you can’t justify a teacher slapping a student
February 7, 2019
“Teachers are the backbone of society” is one of those declarations that sounds like a cliché but is actually a truth that isn’t acknowledged widely because then we’d have to talk about paying them their worth. In South Africa, where students bring swords to school one week while disrespecting teachers another, teachers have to bear the brunt of dealing with other people’s children. However, that specific calling entails actually being able to deal with all the infuriating aspects of youth. Times Live reports that a white female teacher that slapped a Black female student at San Souci Girl’s High School in Cape Town, South Africa — it’s safe to say that she is not equipped to speak to let alone teach Black South African teenagers.
San Souci Girls High School already has a reputation for racism. In 2016, former and current students shared stories of the discriminatory practices. Current students complained about not being allowed to speak their language of Xhosa (one of South Africa’s 11 official languages) at break times without reprimand according to Eye Witness News. “I think it should be allowed for you to speak another language. A lot of the time it’s not allowed and you will go to detention or you’ll get a demerit because of the fact you speak a different language other than English,” commented one of the students. It’s a sad and sobering reality to see Black students being punished for practicing a facet of their African identity on African soil.
The 2016 controversy dominated over a week of the news cycle before the outrage dissipated. No proper plan for addressing the ingrained bias against Black students at the school was laid out or even declared. Such inaction reared its ugly head when the student in the video speaks her language when talking back to the teacher, pushing her to further escalate the situation before speaking in her own language of Afrikaans. Even in what has been established as an uncomfortable learning environment, Black students have come out in support for the teacher in question, declaring that the incident was not racially motivated and that the student in question is “troubled.” We’re all familiar with the often infamous power-plays that come from a “troubled” student and a teacher but none that I have witnessed and heard of have resulted in corporal punishment. That was outlawed last time I checked.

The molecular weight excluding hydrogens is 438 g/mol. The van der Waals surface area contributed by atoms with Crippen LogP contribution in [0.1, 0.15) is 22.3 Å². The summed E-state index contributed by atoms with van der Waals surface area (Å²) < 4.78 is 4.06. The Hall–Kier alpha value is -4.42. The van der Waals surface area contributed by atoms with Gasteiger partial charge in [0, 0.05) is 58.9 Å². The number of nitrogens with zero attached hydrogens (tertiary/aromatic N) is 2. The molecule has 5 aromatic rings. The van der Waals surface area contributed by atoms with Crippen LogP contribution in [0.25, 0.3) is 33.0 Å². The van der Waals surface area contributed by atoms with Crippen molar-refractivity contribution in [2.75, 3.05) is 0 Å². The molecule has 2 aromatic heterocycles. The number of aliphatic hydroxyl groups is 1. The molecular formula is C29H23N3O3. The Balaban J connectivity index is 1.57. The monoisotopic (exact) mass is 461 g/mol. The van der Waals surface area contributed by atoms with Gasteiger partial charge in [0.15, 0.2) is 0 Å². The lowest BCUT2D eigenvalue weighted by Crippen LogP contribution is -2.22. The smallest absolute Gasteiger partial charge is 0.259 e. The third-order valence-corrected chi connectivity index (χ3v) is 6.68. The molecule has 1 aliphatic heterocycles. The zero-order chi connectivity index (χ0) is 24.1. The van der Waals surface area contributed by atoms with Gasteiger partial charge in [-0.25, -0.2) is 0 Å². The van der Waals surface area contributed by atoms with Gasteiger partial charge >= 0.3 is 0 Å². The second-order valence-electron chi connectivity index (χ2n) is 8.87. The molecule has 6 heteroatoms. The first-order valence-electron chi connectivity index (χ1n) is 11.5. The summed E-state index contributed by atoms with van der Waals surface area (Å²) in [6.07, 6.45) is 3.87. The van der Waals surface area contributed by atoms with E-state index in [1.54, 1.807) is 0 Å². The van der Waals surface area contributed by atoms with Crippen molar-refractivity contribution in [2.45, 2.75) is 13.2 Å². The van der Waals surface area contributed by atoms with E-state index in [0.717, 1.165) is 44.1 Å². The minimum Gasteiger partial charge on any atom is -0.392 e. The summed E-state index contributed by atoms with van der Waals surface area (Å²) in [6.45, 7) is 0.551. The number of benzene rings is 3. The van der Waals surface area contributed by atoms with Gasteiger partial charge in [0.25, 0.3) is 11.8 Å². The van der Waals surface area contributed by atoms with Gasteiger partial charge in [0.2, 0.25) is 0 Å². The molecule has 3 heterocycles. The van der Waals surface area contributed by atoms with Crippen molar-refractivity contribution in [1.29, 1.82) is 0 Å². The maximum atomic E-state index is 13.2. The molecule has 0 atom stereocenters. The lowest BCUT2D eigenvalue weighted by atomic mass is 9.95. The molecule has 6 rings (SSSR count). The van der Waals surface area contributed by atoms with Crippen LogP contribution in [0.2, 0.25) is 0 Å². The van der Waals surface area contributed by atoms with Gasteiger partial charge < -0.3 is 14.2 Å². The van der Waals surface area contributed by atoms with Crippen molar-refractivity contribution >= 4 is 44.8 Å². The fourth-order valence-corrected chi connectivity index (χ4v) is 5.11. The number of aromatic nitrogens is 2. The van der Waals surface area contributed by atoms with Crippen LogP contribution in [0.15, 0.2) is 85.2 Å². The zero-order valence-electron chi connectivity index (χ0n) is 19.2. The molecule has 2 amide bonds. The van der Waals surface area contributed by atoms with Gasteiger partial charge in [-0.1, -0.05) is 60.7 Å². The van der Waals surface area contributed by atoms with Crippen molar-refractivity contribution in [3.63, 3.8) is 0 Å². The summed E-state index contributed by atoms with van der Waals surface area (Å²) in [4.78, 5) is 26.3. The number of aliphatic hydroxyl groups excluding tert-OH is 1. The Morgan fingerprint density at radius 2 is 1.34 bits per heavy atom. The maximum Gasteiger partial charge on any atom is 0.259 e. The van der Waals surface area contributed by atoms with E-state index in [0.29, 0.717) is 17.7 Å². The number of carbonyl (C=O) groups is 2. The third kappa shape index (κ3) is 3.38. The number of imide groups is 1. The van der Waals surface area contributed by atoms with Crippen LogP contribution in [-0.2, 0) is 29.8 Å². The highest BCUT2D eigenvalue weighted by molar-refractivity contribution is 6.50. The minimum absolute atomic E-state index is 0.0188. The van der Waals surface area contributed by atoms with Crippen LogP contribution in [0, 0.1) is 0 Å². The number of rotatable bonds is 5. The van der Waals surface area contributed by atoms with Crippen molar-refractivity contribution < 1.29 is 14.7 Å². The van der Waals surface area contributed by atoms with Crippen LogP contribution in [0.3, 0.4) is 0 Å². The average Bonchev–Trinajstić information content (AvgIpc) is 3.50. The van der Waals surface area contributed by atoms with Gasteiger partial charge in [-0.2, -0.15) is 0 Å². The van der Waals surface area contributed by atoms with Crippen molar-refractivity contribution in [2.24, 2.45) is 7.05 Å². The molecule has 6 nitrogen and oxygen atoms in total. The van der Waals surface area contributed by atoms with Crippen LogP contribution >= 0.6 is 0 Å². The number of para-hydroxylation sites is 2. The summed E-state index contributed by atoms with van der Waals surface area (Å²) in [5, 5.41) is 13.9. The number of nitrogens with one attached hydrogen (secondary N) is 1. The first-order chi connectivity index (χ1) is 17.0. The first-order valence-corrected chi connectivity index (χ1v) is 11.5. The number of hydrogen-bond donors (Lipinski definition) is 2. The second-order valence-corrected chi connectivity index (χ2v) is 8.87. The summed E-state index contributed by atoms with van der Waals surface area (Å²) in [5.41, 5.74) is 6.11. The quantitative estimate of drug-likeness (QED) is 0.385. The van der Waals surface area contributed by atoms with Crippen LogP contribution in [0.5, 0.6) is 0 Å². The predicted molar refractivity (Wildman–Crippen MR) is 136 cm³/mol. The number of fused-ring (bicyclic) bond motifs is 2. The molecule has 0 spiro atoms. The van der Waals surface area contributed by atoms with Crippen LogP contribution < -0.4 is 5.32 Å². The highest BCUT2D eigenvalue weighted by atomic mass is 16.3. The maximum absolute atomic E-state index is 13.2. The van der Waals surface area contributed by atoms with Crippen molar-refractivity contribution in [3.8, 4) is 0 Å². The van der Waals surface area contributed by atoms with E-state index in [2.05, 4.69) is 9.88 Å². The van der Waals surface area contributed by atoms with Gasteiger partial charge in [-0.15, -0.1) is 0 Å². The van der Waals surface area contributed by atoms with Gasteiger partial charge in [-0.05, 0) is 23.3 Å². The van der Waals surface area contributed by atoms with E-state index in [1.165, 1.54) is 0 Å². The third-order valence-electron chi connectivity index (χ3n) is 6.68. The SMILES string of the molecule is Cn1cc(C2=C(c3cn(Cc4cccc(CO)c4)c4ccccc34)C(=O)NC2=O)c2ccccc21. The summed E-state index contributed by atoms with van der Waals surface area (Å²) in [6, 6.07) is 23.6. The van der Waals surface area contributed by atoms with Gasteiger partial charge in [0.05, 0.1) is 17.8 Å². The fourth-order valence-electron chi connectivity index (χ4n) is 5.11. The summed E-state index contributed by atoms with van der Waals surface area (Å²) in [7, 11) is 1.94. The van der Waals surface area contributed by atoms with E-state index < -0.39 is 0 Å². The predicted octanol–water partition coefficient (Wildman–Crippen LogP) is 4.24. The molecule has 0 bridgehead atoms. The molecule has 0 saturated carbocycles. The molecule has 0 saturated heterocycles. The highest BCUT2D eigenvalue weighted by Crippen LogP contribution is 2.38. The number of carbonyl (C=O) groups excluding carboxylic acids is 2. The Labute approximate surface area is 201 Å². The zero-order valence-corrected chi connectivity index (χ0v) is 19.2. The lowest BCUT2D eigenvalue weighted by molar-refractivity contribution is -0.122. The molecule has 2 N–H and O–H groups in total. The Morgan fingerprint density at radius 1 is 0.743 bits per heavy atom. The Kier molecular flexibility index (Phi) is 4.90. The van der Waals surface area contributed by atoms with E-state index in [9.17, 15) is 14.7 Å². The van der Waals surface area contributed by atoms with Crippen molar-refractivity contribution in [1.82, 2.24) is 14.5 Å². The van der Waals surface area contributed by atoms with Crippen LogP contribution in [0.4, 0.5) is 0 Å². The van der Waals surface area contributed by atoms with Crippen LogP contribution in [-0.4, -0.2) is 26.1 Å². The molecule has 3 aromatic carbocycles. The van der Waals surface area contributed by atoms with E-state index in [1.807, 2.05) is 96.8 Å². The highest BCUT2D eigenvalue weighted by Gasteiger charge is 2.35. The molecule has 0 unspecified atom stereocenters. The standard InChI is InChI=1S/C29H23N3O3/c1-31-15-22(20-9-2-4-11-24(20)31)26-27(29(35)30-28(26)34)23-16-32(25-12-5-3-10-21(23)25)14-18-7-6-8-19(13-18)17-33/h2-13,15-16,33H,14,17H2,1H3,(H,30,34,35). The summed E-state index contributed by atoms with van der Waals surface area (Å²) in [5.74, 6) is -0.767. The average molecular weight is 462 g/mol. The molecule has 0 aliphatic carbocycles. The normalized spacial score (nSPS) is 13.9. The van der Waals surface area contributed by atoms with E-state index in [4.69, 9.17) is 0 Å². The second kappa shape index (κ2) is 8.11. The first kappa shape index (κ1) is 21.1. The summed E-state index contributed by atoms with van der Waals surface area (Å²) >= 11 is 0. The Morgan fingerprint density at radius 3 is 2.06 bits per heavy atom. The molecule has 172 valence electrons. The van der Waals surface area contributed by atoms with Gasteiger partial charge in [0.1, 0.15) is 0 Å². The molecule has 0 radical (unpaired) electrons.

Times Live reports that the student (represented by her mother) and the teacher have opened cases of assault against each other. I’m not one to minimize the shove the teacher endured when the student was going for her phone but it is nothing compared to, nor does it justify a slap. Black girls worldwide have to navigate the scarlet letter of combativeness so it is understandable that this already frazzled white woman would think she was in her right to slap a student and then report the same student for assault. There are dynamics at play here we cannot ignore unless this specific teacher has a history of getting violent with students.
Black girls in South African high schools have been fighting racist school policies across the country — the most notable being the protest against anti-Black hair policies, held by Black students at Pretoria Girls High School in 2016. The disrespect inflicted on the Black female body in South Africa is institutionalized from the government and the courts, all the way down to the schooling level. When Black girls are given less grace to react while constantly being told that their hair and language are not good enough or “forbidden,” it reinforces a base-level assumption that the Black female body is not worthy of respect.
When we give situations like this the smallest bit of leeway by way of trying to reason with the teacher’s actions, we give people more space to infringe on the autonomy of Black girls. Where is our compassion for a student that is obviously acting out? The Jessicas and Tobys of the world are sent to therapy for their “troubles” while Black girls, dealing with the harm that comes from racism and sexism, are only seen as receptacles of violence. Which leaves us with the ultimate question: who do we reserve our compassion for? And who do we deny?
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